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Internet Voting Technology Makes Bid for the Big Time
Cisco partner ready to roll in fall 2002 elections
By , ISI

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Leafing through the independent studies on Internet voting, one might think that the concept by now had been relegated to the same mausoleum of history that houses the unified field theory, the Edsel and the Tesla free electricity machine.

Just about every governmental and scientific body that has studied online voting, from the California secretary of state to the National Science Foundation, concluded that casting ballots from home and office computers is a prospect riddled with profound security risks inherent in the Internet's essential architecture. "Don't try this at home!" the experts seem to be telling us.

Research continues, however, and a handful of private companies are developing commercial Internet voting technology. Businesses, private groups (including ICANN, the Internet domain-naming organization) and foreign governments (i.e. Sweden) have conducted online elections. And while most of the studies warn readers off home computer voting, they also encourage experimentation in online canvassing from polling places and secured kiosks.

In January, VoteHere, Inc., of Bellevue, Wash., became the first all software, PC-based election system to meet Federal Election Commission standards. A polling place system developed by VoteHere, which partners with Compaq, Cisco Systems and Entrust Technologies, passed independent tests set up by the National Association of State Election Directors (NASED) on the FEC's behalf.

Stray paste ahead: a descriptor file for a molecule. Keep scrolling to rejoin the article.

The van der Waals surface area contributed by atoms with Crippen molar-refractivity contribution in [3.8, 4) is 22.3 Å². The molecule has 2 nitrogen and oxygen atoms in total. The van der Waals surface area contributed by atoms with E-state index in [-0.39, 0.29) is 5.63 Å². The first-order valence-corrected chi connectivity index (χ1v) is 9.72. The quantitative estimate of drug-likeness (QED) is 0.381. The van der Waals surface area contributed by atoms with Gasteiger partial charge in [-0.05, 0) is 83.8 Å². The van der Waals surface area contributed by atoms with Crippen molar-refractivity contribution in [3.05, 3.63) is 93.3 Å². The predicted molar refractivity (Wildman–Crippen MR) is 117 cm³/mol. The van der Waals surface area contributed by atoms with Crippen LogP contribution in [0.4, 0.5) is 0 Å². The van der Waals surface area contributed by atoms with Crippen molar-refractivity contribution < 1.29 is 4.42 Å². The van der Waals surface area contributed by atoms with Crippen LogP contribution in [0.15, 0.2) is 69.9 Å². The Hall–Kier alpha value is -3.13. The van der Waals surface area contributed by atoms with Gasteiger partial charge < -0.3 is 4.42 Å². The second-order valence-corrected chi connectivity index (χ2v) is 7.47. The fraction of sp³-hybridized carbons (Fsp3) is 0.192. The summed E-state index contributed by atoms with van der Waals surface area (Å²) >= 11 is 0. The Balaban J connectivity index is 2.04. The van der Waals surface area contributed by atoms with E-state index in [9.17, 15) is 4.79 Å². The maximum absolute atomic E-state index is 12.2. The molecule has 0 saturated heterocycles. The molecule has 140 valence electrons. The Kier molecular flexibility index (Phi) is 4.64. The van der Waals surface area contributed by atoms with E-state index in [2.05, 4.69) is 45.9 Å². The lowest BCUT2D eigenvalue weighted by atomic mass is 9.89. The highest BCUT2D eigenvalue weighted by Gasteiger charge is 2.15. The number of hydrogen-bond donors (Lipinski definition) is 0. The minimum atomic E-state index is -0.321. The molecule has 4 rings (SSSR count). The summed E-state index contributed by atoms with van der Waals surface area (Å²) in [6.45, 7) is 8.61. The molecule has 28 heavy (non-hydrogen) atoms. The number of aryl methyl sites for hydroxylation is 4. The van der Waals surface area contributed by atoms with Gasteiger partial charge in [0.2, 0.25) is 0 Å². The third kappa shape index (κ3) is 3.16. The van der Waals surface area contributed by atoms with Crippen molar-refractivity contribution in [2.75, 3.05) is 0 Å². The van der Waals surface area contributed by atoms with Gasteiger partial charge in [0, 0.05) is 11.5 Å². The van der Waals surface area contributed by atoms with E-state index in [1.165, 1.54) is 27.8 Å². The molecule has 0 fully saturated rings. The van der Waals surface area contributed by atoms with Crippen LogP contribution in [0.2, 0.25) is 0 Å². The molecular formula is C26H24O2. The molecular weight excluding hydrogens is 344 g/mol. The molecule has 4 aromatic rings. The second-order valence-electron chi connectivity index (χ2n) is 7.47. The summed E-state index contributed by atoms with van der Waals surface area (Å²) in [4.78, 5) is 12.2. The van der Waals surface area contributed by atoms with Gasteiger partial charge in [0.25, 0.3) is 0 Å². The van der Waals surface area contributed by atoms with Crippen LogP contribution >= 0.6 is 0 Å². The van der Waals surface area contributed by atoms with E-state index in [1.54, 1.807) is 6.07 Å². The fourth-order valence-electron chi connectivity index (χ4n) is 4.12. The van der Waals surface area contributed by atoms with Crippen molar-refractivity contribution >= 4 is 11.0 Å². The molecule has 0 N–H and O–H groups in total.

The certification opens the door to public U.S. elections going online as soon as the coming fall, says Eric Peterson, VoteHere's director of strategic technology.

"The existing computer systems are one-off equipment just used for the purpose of voting, whereas our software will run on PCs, tablets, laptops and other platforms," he says.

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From the voter's point of view, VoteHere's technology works much like existing Direct Recording Electronic or touch-screen systems. After being checked off the registration rolls, the voter is handed a smart card with a digital certificate. Snapping the card into a reader calls the appropriate ballot up on the screen. To make a choice, the voter touches a screen button.

"We found adding another device like a mouse adds another piece of complexity, and some people are not all that familiar about how to use a mouse," Peterson says.

At any point, the voter can go back and change a selection. At the end, a summary screen shows the voter his ballot, and allows him to make corrections. The system will not allow the voter to choose more than one candidate for a single office, but he can leave ballot slots blank. When the voter is finished, he hits the Cast Ballot button and his results are conveyed to a server. At a second polling place station, the voter plugs in his smart card and is issued a receipt.